I'm flying to Germany (Dresden) with a layover in Munich or Frankfurt. Both layovers are within the same terminal, same day (<24 hrs), same airline (LH). Where should I cross the Schengen border? Rule of thumb is "cross the border at the first airport you fly in", but what if the layover is within the international zone of the same country? Also "landing" (getting out of international zone) takes time and I wouldn't be able to do it within 1.5 hrs layover. Can I "land" in Dresden, or is it mandatory to land in Munich/Frankfurt? If so, do I have to claim my luggage during layover? I'm getting one-entry visa (business trip).


You will not have a choice about where you encounter passport control. Follow the flights to your gate; you will go through passport control if need be, and you won't otherwise. The basic principle is that everyone on the plane is either inside the Schengen area or outside of it, and the airport is constructed so that you be directed to passport control, or not, accordingly.

Your flight from Frankfurt or Munich to Dresden will under almost all circumstances be an internal Schengen flight. The only exception to this would be an itinerary where the plane taking you from the transfer airport to Dresden had arrived from outside the Schengen zone and is continuing to Dresden with some of its passengers from the first leg. In that case, the domestic leg is treated as an external flight.

Even if your domestic flight were somehow an external flight, if you enter the Schengen area after you leave your arrival flight, you'd need to leave it before boarding, so you can re-enter it at your destination. This is not allowed for those who hold a single-entry visa, of course.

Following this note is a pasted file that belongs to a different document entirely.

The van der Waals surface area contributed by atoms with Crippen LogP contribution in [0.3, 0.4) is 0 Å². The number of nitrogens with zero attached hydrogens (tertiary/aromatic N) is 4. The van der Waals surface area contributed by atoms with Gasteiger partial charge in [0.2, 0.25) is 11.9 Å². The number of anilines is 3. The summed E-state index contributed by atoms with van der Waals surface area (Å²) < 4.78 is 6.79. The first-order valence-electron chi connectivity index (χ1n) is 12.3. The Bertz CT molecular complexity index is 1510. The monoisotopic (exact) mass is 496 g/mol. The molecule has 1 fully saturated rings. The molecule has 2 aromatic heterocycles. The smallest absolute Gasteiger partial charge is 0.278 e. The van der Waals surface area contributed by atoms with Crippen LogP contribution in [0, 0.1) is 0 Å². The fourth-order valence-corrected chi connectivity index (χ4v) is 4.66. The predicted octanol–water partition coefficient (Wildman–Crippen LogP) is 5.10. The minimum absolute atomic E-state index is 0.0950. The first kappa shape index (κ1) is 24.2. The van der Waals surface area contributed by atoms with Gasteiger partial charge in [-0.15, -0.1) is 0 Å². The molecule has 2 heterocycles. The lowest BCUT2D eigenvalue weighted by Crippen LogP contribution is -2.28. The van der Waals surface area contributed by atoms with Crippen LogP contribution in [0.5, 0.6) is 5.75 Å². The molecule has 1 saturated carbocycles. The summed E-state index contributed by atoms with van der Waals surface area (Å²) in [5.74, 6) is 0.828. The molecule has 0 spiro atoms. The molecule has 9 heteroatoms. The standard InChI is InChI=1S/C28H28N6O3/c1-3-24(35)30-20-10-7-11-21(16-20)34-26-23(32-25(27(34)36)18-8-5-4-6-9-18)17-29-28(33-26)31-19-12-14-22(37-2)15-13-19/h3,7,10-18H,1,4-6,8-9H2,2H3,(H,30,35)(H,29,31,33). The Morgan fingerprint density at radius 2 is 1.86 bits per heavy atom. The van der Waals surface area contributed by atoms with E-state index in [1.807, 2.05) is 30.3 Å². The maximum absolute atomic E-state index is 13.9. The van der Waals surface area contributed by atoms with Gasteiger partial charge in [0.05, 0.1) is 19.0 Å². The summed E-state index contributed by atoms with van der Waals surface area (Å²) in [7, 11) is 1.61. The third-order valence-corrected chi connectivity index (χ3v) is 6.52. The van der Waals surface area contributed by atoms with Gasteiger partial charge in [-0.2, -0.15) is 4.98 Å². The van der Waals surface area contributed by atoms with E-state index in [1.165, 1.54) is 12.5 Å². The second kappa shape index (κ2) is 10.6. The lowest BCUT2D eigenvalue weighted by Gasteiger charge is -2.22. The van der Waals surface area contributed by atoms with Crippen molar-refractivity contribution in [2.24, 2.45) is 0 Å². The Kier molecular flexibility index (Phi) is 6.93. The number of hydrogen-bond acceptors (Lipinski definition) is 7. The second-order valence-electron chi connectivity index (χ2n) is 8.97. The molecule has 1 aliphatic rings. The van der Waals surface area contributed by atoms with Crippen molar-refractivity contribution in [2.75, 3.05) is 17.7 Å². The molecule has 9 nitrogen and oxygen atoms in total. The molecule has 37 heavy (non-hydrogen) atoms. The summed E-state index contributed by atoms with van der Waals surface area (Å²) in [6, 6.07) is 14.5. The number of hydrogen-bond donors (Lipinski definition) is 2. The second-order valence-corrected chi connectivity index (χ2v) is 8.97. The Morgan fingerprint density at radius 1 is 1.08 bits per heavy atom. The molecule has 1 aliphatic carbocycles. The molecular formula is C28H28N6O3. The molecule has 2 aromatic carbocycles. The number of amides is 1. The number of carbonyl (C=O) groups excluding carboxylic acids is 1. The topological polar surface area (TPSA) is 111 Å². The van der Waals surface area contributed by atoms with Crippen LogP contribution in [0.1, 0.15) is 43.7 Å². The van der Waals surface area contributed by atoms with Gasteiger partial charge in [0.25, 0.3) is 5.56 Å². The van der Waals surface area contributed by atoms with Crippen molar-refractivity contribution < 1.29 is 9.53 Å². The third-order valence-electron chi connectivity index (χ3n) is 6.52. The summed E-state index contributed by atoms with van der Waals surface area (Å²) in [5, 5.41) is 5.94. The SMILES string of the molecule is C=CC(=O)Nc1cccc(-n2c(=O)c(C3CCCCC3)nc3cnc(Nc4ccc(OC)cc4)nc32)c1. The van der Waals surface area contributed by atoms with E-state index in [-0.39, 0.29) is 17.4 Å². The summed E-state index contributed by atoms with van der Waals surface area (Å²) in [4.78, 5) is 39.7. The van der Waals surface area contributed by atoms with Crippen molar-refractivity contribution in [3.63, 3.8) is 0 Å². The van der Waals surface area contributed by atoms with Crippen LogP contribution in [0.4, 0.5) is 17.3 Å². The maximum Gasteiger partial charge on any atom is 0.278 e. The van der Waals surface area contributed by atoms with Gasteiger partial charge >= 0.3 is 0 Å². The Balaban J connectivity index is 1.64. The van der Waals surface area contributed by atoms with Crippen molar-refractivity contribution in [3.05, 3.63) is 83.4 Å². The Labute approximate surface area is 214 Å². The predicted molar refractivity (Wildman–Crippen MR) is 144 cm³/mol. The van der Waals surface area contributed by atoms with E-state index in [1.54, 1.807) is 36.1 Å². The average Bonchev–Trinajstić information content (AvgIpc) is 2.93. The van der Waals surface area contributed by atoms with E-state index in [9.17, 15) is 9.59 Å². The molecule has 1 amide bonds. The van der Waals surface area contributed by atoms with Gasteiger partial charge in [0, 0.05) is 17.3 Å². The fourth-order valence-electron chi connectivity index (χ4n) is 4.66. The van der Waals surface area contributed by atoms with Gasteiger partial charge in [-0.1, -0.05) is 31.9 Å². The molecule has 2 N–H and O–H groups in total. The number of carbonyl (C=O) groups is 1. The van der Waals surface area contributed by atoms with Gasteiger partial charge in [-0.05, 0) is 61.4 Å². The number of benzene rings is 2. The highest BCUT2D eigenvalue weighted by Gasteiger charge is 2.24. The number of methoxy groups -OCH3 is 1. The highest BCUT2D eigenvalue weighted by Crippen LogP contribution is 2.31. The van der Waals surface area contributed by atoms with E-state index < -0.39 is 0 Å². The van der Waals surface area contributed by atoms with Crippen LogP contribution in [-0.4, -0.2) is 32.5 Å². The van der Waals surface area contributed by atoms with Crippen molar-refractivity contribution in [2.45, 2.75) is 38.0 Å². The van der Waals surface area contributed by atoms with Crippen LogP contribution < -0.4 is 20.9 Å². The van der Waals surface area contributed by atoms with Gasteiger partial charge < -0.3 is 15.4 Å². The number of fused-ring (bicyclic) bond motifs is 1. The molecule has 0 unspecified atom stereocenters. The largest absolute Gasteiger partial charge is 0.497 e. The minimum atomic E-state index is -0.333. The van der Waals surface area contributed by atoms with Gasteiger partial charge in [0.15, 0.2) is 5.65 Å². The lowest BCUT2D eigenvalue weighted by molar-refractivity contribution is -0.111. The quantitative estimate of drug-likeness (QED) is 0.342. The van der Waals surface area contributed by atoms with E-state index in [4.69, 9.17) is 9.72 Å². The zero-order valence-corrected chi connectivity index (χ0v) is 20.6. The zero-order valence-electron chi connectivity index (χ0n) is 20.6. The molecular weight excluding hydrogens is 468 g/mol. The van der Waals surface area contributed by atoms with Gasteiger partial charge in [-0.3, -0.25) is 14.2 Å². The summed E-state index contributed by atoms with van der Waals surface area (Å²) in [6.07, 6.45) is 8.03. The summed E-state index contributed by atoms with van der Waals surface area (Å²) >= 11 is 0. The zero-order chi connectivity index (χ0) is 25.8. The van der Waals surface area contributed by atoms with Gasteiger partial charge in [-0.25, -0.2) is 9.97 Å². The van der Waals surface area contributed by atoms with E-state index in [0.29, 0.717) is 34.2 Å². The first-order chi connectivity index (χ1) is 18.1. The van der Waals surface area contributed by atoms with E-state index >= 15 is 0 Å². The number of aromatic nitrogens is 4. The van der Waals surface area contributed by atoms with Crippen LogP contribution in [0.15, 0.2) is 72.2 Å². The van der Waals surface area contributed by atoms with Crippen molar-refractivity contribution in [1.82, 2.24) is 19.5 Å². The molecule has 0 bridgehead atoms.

Many sets of gates in European airports are built with multiple levels, so the terminal can serve both internal and external flights; if the flight is internal, the doors are opened for the level serving Schengen flights, and if it is external, the doors are opened for the level serving non-Schengen flights. To get from one level to the other, of course, you have to go through passport control. The fact that your second flight leaves from the same terminal where your first flight arrives, therefore, does not imply that the second flight is a non-Schengen flight.

  • 1
    +1 and I'd like to add that immigration in FRA and MUC is a very efficient process and OP is unlikely to waste much time on this. – mts Apr 4 '17 at 7:50

Your Answer

By clicking “Post Your Answer”, you agree to our terms of service, privacy policy and cookie policy

Not the answer you're looking for? Browse other questions tagged or ask your own question.